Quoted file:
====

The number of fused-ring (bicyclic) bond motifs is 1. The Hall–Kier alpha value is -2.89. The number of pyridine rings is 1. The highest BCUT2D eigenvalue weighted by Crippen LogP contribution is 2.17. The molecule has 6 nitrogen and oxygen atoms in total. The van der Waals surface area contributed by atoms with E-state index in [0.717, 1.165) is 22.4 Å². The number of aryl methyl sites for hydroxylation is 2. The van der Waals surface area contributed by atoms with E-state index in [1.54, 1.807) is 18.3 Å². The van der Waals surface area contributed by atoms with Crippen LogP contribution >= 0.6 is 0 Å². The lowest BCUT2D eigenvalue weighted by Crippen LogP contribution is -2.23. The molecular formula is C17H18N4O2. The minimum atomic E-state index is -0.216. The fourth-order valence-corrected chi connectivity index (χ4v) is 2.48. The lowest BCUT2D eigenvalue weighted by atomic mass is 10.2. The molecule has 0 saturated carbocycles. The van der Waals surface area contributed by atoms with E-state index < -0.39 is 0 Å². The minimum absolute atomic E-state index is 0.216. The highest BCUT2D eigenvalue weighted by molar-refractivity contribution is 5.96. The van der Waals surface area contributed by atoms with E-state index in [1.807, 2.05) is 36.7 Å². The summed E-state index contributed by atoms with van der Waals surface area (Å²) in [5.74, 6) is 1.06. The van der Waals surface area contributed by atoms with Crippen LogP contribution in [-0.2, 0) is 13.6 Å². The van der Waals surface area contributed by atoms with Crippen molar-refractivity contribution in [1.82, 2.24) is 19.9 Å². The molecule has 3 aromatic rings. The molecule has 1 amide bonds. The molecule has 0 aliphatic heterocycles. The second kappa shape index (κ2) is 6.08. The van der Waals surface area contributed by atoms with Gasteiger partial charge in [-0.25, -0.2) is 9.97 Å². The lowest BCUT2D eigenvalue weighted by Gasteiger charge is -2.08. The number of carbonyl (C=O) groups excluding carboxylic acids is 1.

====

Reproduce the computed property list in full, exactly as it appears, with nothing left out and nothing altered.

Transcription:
The number of fused-ring (bicyclic) bond motifs is 1. The Hall–Kier alpha value is -2.89. The number of pyridine rings is 1. The highest BCUT2D eigenvalue weighted by Crippen LogP contribution is 2.17. The molecule has 6 nitrogen and oxygen atoms in total. The van der Waals surface area contributed by atoms with E-state index in [0.717, 1.165) is 22.4 Å². The number of aryl methyl sites for hydroxylation is 2. The van der Waals surface area contributed by atoms with E-state index in [1.54, 1.807) is 18.3 Å². The van der Waals surface area contributed by atoms with Crippen LogP contribution >= 0.6 is 0 Å². The lowest BCUT2D eigenvalue weighted by Crippen LogP contribution is -2.23. The molecular formula is C17H18N4O2. The minimum atomic E-state index is -0.216. The fourth-order valence-corrected chi connectivity index (χ4v) is 2.48. The lowest BCUT2D eigenvalue weighted by atomic mass is 10.2. The molecule has 0 saturated carbocycles. The van der Waals surface area contributed by atoms with E-state index < -0.39 is 0 Å². The minimum absolute atomic E-state index is 0.216. The highest BCUT2D eigenvalue weighted by molar-refractivity contribution is 5.96. The van der Waals surface area contributed by atoms with E-state index in [1.807, 2.05) is 36.7 Å². The summed E-state index contributed by atoms with van der Waals surface area (Å²) in [5.74, 6) is 1.06. The van der Waals surface area contributed by atoms with Crippen LogP contribution in [-0.2, 0) is 13.6 Å². The van der Waals surface area contributed by atoms with Crippen molar-refractivity contribution in [1.82, 2.24) is 19.9 Å². The molecule has 3 aromatic rings. The molecule has 1 amide bonds. The molecule has 0 aliphatic heterocycles. The second kappa shape index (κ2) is 6.08. The van der Waals surface area contributed by atoms with Gasteiger partial charge in [-0.25, -0.2) is 9.97 Å². The lowest BCUT2D eigenvalue weighted by Gasteiger charge is -2.08. The number of carbonyl (C=O) groups excluding carboxylic acids is 1.